President Abraham Lincoln
November 19, 1863

Approaching the Anniversary: Good, Bad and Even Worse

Rather than provide any sort of editorial comment on the latest batch of articles related to the anniversary of the Kennedy assassination, I present the links to you in order of appeal. In other words, here they are--good, bad and even worse.
© Tara Rowe, 2003

Monday, November 18, 2013

On the Passing of Doris Lessing

Perhaps the best bit of advice I have ever received about reading, of which I do a great deal of, came from a stranger to me, though a writer I highly respect. That writer, Nobel Prize winner Doris Lessing, passed away this weekend.

She once wrote:
"There is only one way to read, which is to browse in libraries and bookshops, picking up books that attract you, reading only those, dropping them when they bore you, skipping the parts that drag--and never, never reading anything because you feel you ought, or because it is part of a trend or a movement, Remember that the book which bores you when you are twenty or thirty will open doors for you when you are forty or fifty--and vice versa. Don't read a book out of its right time for you."
This advice came in her 1971 introduction to The Golden Notebook, a book that nobody ever suggested I read and was never on any of the lists I was given of books that I must read in my lifetime. In fact, the only time in a college course I even heard of Doris Lessing was when a professor of contemporary European culture mentioned her in a discussion of writers from various parts of the world. At twenty or however old I was at the time, I'd never heard of Lessing and I certainly had never read her. Now, at almost thirty, I consider her The Golden Notebook one of the more profound books I have read.

The character of Anna Wulf says in the book one other bit that has stuck with me as well:
"It seems to me like this. It's not a terrible thing — I mean, it may be terrible, but it's not damaging, it's not poisoning, to do without something one really wants. It's not bad to say: My work is not what I really want, I'm capable of doing something bigger. Or I'm a person who needs love, and I'm doing without it. What's terrible is to pretend that the second-rate is the first-rate. To pretend that you don't need love when you do; or you like your work when you know quite well you're capable of better."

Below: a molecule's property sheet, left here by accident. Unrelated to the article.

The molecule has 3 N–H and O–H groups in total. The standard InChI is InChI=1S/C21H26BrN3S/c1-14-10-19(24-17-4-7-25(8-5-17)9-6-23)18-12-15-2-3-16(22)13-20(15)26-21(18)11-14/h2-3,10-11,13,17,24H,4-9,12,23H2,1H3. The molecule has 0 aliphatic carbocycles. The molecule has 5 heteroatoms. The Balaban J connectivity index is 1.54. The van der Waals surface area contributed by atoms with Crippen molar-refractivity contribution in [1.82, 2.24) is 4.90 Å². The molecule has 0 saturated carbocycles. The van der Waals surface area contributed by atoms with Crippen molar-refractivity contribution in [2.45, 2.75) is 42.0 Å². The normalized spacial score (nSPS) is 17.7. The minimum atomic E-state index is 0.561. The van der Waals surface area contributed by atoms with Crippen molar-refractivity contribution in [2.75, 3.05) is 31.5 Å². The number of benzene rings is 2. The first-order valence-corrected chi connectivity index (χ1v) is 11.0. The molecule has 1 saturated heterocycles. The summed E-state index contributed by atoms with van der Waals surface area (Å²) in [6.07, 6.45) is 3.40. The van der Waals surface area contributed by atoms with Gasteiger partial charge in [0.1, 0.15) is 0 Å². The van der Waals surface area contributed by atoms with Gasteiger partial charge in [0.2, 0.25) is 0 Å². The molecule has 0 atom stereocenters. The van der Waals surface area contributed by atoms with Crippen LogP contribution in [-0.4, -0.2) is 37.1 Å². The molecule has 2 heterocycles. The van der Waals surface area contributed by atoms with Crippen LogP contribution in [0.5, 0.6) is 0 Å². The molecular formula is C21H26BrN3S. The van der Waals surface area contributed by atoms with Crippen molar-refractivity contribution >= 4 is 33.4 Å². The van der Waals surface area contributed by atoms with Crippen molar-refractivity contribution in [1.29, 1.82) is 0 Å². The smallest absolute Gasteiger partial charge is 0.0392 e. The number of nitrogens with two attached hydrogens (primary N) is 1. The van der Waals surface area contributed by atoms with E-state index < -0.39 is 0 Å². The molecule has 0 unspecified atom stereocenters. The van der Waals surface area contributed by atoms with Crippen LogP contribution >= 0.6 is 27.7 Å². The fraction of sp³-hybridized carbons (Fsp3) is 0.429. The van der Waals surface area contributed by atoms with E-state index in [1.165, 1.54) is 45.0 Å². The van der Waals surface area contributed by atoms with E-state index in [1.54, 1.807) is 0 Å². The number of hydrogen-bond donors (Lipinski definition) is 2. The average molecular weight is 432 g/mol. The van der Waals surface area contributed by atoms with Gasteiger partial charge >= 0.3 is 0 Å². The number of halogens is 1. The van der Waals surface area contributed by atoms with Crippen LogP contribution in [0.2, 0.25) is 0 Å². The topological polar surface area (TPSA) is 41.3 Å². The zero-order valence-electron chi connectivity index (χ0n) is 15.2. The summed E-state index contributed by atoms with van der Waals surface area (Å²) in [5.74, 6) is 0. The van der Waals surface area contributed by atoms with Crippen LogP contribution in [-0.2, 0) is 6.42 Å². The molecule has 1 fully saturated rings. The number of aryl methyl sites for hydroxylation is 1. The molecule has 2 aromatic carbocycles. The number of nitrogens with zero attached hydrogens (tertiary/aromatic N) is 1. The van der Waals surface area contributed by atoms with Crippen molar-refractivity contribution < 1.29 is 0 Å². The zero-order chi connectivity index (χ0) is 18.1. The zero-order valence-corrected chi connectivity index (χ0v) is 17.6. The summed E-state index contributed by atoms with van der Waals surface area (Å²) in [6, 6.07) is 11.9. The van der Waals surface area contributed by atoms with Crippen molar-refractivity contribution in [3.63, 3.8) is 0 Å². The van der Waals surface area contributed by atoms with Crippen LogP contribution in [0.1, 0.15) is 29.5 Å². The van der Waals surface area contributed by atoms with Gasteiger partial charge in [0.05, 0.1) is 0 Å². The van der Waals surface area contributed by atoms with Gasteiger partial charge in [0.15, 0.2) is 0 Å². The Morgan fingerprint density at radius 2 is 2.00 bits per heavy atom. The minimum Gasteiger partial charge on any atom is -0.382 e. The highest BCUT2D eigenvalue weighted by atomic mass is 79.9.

This is the brilliance of Lessing--to make a simple statement as personal and profound as that. Wulf goes on to say, "[t]here's only one real sin, and that is to persuade oneself that the second-best is anything but the second-best." How many writers have I read that have written something very similar and yet I can't place them because they didn't seem as profound in their wordy way of emotionally-charged prose? Plenty, I am sure.

I have a hard time believing we have anyone of Lessing's caliber coming along. In fact, in the last several decades of new authors, I can't think of writer with the talent of Lessing.

Saturday, November 16, 2013

Pocatello Racism Existed Before 2Great4Hate

Editor's Note: The following op-ed will appear in the Idaho State Journal tomorrow. To the right is the image I scanned that day in October of 2009 of the CD in question.

Recently the Idaho State Journal reported on the accusations of one Ralph Lillig against the group 2Great4Hate on his local access television show. Lillig, as Pocatello voters know, is the man behind the referendum to overturn the anti-discrimination ordinance in the city. On the show in question, Lillig claimed that incidents of hate literature showing up in various places in Pocatello, particularly at Pocatello High School and the university area, were “fabricated” by the group 2Great4Hate as a way to get the group off the ground. Lillig called the group “extremists” and despite the Journal pointing out that the Aryan Nations’ took credit for the literature distribution in 2010, Lillig stands by his assertion that the fliers and other items of hate speech were created by 2Great4Hate.